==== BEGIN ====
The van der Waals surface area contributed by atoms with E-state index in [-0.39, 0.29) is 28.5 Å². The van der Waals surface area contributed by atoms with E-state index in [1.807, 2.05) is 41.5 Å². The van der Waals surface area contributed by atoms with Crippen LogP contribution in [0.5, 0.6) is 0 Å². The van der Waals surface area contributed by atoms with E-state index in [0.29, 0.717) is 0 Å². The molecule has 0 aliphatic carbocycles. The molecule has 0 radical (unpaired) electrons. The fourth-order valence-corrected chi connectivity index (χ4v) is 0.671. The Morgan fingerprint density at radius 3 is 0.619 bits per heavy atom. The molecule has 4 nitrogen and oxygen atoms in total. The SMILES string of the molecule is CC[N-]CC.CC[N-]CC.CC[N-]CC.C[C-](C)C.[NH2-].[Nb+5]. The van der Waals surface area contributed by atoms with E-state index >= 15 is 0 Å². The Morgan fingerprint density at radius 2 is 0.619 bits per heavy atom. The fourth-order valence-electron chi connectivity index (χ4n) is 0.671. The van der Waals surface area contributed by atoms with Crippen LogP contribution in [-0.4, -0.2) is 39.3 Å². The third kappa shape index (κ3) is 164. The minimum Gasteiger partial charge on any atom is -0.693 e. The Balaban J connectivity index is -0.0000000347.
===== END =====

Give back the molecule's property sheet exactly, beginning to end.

The van der Waals surface area contributed by atoms with E-state index in [-0.39, 0.29) is 28.5 Å². The van der Waals surface area contributed by atoms with E-state index in [1.807, 2.05) is 41.5 Å². The van der Waals surface area contributed by atoms with Crippen LogP contribution in [0.5, 0.6) is 0 Å². The van der Waals surface area contributed by atoms with E-state index in [0.29, 0.717) is 0 Å². The molecule has 0 aliphatic carbocycles. The molecule has 0 radical (unpaired) electrons. The fourth-order valence-corrected chi connectivity index (χ4v) is 0.671. The Morgan fingerprint density at radius 3 is 0.619 bits per heavy atom. The molecule has 4 nitrogen and oxygen atoms in total. The SMILES string of the molecule is CC[N-]CC.CC[N-]CC.CC[N-]CC.C[C-](C)C.[NH2-].[Nb+5]. The van der Waals surface area contributed by atoms with E-state index >= 15 is 0 Å². The Morgan fingerprint density at radius 2 is 0.619 bits per heavy atom. The fourth-order valence-electron chi connectivity index (χ4n) is 0.671. The van der Waals surface area contributed by atoms with Crippen LogP contribution in [-0.4, -0.2) is 39.3 Å². The third kappa shape index (κ3) is 164. The minimum Gasteiger partial charge on any atom is -0.693 e. The Balaban J connectivity index is -0.0000000347.